I’m going to cheat and pick two. I love going back home to Trinidad. I love seeing my friends, getting all my favorite foods and feeling the vibrant energy of the island. it soothes my soul. I also love Lake Como in Italy. We visited last summer with my family, and it was such a quaint, delightful place that is somewhat untouched by the rest of the world.
5. What is your favorite indulgence?
I don’t know if it’s an indulgence, but my pregnancy craving is not-quite-ripe mango. I eat it several times a week. It also happens to be one of my son’s fave snacks so we share begrudgingly.
6. What makes you happiest?
My son and my husband make me the happiest. Every night, around 2 a.m., my son climbs into our bed so I wake up every morning with him cuddled up next to me, and it’s my favorite time of day, no matter what else transpires. I never knew a love like this was possible. It’s the most vulnerable, mind-blowing, silly, delightful love I’ve ever experienced.
7. What environmental or social problem are we overlooking?
I honestly don’t think adequate attention is being paid to any environmental or social problem. As a society, we tend to only notice problems after a tragedy, when lives have already been lost. But if I had to narrow in on one, I think the one that needs the most attention is the human impact of our choices in relation to the privileges we hold. In the sustainable fashion space, there are lots of discussions about shopping better or shopping less, but there is little discussion about how these suggested habits may be applicable only to those with privilege. We don’t often hear stories in the sustainable fashion space about people who exist below the poverty line and still want to look cute and be sustainable. Or those who are struggling to put food on the table but also have a job interview that they need to dress for while also wanting to be a more ethical shopper. We talk often about shopping better and shopping less without considering these stories. We also leave out the psychological implications of being an immigrant in this American culture that is focused on consumerism but that contains markers of liberation for many people. I remember buying H&M for the first time and feeling like I was finally dressing like an American. How do we create ethical solutions for people without privilege, who can’t afford that $250 ethically-made dress? This is something I struggle with constantly when making clothing ethically and trying to pay fair wages.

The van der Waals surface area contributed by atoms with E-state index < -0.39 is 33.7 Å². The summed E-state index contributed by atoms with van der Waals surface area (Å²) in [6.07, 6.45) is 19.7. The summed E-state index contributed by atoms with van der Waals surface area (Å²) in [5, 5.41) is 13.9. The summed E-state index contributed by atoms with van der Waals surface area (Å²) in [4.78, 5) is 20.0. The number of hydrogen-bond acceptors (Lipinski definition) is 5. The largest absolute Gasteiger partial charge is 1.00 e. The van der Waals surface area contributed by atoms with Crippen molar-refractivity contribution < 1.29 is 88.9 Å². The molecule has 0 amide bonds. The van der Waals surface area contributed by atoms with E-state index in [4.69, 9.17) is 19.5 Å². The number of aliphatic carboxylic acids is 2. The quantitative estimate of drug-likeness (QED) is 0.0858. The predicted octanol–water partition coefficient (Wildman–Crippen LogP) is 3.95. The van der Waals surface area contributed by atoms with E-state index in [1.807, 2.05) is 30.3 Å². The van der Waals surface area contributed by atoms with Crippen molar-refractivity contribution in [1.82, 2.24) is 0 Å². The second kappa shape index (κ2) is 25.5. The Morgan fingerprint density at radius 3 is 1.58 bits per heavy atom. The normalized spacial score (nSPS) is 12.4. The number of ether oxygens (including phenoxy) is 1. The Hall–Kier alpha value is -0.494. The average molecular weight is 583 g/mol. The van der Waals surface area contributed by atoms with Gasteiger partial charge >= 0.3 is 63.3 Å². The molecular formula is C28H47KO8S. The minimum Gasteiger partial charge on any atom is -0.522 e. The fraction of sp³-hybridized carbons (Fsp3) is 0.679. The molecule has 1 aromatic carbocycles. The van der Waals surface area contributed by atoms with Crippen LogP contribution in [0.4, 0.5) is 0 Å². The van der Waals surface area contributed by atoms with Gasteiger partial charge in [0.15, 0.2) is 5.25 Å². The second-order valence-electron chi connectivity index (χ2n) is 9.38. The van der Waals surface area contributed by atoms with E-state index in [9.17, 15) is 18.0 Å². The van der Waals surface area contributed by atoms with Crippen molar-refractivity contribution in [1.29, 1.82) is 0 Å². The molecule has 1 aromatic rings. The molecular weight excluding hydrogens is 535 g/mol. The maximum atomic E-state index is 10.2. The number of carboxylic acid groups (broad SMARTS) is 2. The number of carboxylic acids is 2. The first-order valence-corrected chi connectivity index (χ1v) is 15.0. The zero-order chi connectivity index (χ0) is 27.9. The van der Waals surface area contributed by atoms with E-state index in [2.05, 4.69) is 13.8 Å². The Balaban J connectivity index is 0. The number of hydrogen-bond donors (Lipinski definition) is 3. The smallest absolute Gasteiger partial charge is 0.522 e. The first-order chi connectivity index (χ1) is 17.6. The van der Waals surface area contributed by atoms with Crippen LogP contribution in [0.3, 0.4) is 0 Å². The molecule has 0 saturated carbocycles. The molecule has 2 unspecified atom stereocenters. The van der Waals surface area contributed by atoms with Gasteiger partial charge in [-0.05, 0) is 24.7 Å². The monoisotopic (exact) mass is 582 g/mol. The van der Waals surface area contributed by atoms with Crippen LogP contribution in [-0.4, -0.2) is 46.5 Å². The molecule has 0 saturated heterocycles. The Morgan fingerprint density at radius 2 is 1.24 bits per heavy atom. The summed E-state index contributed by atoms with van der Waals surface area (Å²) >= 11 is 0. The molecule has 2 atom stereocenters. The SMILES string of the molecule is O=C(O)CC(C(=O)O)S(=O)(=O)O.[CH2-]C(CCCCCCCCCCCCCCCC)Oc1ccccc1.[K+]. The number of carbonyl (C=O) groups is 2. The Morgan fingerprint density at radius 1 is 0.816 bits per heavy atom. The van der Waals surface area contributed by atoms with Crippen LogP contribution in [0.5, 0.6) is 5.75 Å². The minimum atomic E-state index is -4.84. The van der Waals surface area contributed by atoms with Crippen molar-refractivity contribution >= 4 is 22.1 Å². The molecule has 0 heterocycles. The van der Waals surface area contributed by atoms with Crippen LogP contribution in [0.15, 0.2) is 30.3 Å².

How do we create ethical solutions for people without privilege, who can’t afford that $250 ethically-made dress?Tabitha St. Bernard
8. Are you more introverted or extroverted?